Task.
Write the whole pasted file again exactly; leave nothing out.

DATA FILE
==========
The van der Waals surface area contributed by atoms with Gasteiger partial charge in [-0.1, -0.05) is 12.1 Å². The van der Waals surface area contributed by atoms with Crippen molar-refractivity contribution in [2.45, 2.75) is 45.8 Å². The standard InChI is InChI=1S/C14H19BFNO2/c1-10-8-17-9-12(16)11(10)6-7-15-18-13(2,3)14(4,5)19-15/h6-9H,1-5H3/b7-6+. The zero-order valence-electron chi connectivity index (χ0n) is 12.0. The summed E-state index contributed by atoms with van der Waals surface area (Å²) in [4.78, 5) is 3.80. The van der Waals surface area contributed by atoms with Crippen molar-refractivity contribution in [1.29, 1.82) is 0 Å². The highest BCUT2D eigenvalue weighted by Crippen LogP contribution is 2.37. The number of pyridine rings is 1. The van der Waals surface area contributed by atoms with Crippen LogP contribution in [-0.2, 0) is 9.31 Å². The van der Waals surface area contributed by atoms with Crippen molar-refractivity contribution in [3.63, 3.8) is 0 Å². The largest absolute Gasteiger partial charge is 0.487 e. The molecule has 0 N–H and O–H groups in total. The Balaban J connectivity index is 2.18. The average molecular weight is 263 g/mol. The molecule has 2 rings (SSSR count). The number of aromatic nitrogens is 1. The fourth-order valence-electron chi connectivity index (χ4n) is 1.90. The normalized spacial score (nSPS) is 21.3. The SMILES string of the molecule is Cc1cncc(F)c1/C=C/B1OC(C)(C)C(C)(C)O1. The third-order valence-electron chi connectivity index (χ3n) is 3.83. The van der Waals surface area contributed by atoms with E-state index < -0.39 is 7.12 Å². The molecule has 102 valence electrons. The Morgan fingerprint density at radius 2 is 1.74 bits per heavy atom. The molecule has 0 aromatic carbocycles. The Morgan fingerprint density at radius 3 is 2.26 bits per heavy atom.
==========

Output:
The van der Waals surface area contributed by atoms with Gasteiger partial charge in [-0.1, -0.05) is 12.1 Å². The van der Waals surface area contributed by atoms with Crippen molar-refractivity contribution in [2.45, 2.75) is 45.8 Å². The standard InChI is InChI=1S/C14H19BFNO2/c1-10-8-17-9-12(16)11(10)6-7-15-18-13(2,3)14(4,5)19-15/h6-9H,1-5H3/b7-6+. The zero-order valence-electron chi connectivity index (χ0n) is 12.0. The summed E-state index contributed by atoms with van der Waals surface area (Å²) in [4.78, 5) is 3.80. The van der Waals surface area contributed by atoms with Crippen molar-refractivity contribution in [1.29, 1.82) is 0 Å². The highest BCUT2D eigenvalue weighted by Crippen LogP contribution is 2.37. The number of pyridine rings is 1. The van der Waals surface area contributed by atoms with Crippen LogP contribution in [-0.2, 0) is 9.31 Å². The van der Waals surface area contributed by atoms with Crippen molar-refractivity contribution in [3.63, 3.8) is 0 Å². The largest absolute Gasteiger partial charge is 0.487 e. The molecule has 0 N–H and O–H groups in total. The Balaban J connectivity index is 2.18. The average molecular weight is 263 g/mol. The molecule has 2 rings (SSSR count). The number of aromatic nitrogens is 1. The fourth-order valence-electron chi connectivity index (χ4n) is 1.90. The normalized spacial score (nSPS) is 21.3. The SMILES string of the molecule is Cc1cncc(F)c1/C=C/B1OC(C)(C)C(C)(C)O1. The third-order valence-electron chi connectivity index (χ3n) is 3.83. The van der Waals surface area contributed by atoms with E-state index < -0.39 is 7.12 Å². The molecule has 102 valence electrons. The Morgan fingerprint density at radius 2 is 1.74 bits per heavy atom. The molecule has 0 aromatic carbocycles. The Morgan fingerprint density at radius 3 is 2.26 bits per heavy atom.